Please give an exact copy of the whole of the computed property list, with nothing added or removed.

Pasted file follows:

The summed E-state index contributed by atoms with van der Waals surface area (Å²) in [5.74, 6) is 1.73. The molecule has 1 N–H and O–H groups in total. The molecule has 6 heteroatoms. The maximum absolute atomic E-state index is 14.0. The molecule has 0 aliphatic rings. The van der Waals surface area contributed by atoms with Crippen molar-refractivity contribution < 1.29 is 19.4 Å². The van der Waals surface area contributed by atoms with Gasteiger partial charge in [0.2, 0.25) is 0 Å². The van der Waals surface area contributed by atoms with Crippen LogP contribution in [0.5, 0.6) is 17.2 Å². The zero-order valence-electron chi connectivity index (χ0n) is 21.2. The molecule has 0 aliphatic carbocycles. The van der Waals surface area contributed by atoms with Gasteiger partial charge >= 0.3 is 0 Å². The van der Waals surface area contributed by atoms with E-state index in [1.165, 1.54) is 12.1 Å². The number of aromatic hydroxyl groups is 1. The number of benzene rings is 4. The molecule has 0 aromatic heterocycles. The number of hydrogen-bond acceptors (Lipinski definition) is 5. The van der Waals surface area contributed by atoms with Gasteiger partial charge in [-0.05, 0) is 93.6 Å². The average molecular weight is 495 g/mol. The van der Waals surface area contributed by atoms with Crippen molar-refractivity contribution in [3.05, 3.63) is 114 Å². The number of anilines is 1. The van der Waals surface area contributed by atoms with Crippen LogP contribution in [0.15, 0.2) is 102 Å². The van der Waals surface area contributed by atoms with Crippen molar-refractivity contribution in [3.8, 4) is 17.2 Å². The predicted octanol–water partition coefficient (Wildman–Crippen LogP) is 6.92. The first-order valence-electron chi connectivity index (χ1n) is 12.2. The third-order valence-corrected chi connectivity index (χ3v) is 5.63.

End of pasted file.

The summed E-state index contributed by atoms with van der Waals surface area (Å²) in [5.74, 6) is 1.73. The molecule has 1 N–H and O–H groups in total. The molecule has 6 heteroatoms. The maximum absolute atomic E-state index is 14.0. The molecule has 0 aliphatic rings. The van der Waals surface area contributed by atoms with Crippen molar-refractivity contribution < 1.29 is 19.4 Å². The van der Waals surface area contributed by atoms with Gasteiger partial charge in [0.2, 0.25) is 0 Å². The van der Waals surface area contributed by atoms with Crippen LogP contribution in [0.5, 0.6) is 17.2 Å². The zero-order valence-electron chi connectivity index (χ0n) is 21.2. The molecule has 0 aliphatic carbocycles. The van der Waals surface area contributed by atoms with Gasteiger partial charge >= 0.3 is 0 Å². The van der Waals surface area contributed by atoms with E-state index in [1.165, 1.54) is 12.1 Å². The number of aromatic hydroxyl groups is 1. The number of benzene rings is 4. The molecule has 0 aromatic heterocycles. The number of hydrogen-bond acceptors (Lipinski definition) is 5. The van der Waals surface area contributed by atoms with Gasteiger partial charge in [-0.05, 0) is 93.6 Å². The average molecular weight is 495 g/mol. The van der Waals surface area contributed by atoms with Crippen molar-refractivity contribution in [3.05, 3.63) is 114 Å². The number of anilines is 1. The van der Waals surface area contributed by atoms with Crippen LogP contribution in [0.15, 0.2) is 102 Å². The van der Waals surface area contributed by atoms with Crippen molar-refractivity contribution in [3.8, 4) is 17.2 Å². The predicted octanol–water partition coefficient (Wildman–Crippen LogP) is 6.92. The first-order valence-electron chi connectivity index (χ1n) is 12.2. The third-order valence-corrected chi connectivity index (χ3v) is 5.63.